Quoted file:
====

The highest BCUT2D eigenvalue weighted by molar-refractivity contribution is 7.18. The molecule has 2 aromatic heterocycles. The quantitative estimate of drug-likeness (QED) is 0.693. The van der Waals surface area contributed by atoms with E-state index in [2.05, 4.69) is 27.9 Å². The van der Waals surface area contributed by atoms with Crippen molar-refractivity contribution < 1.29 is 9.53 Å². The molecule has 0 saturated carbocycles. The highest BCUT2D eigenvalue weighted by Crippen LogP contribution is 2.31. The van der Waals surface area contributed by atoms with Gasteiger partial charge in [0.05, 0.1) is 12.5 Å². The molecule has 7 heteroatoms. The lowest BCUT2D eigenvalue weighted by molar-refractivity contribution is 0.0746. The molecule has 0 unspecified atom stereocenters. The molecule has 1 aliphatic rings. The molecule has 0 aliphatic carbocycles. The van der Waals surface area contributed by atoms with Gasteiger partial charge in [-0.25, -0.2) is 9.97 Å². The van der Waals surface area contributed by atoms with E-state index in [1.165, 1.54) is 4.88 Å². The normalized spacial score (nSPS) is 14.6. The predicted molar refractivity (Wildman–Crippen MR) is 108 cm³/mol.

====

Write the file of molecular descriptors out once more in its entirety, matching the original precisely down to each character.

The highest BCUT2D eigenvalue weighted by molar-refractivity contribution is 7.18. The molecule has 2 aromatic heterocycles. The quantitative estimate of drug-likeness (QED) is 0.693. The van der Waals surface area contributed by atoms with E-state index in [2.05, 4.69) is 27.9 Å². The van der Waals surface area contributed by atoms with Crippen molar-refractivity contribution < 1.29 is 9.53 Å². The molecule has 0 saturated carbocycles. The highest BCUT2D eigenvalue weighted by Crippen LogP contribution is 2.31. The van der Waals surface area contributed by atoms with Gasteiger partial charge in [0.05, 0.1) is 12.5 Å². The molecule has 7 heteroatoms. The lowest BCUT2D eigenvalue weighted by molar-refractivity contribution is 0.0746. The molecule has 0 unspecified atom stereocenters. The molecule has 1 aliphatic rings. The molecule has 0 aliphatic carbocycles. The van der Waals surface area contributed by atoms with Gasteiger partial charge in [-0.25, -0.2) is 9.97 Å². The van der Waals surface area contributed by atoms with E-state index in [1.165, 1.54) is 4.88 Å². The normalized spacial score (nSPS) is 14.6. The predicted molar refractivity (Wildman–Crippen MR) is 108 cm³/mol.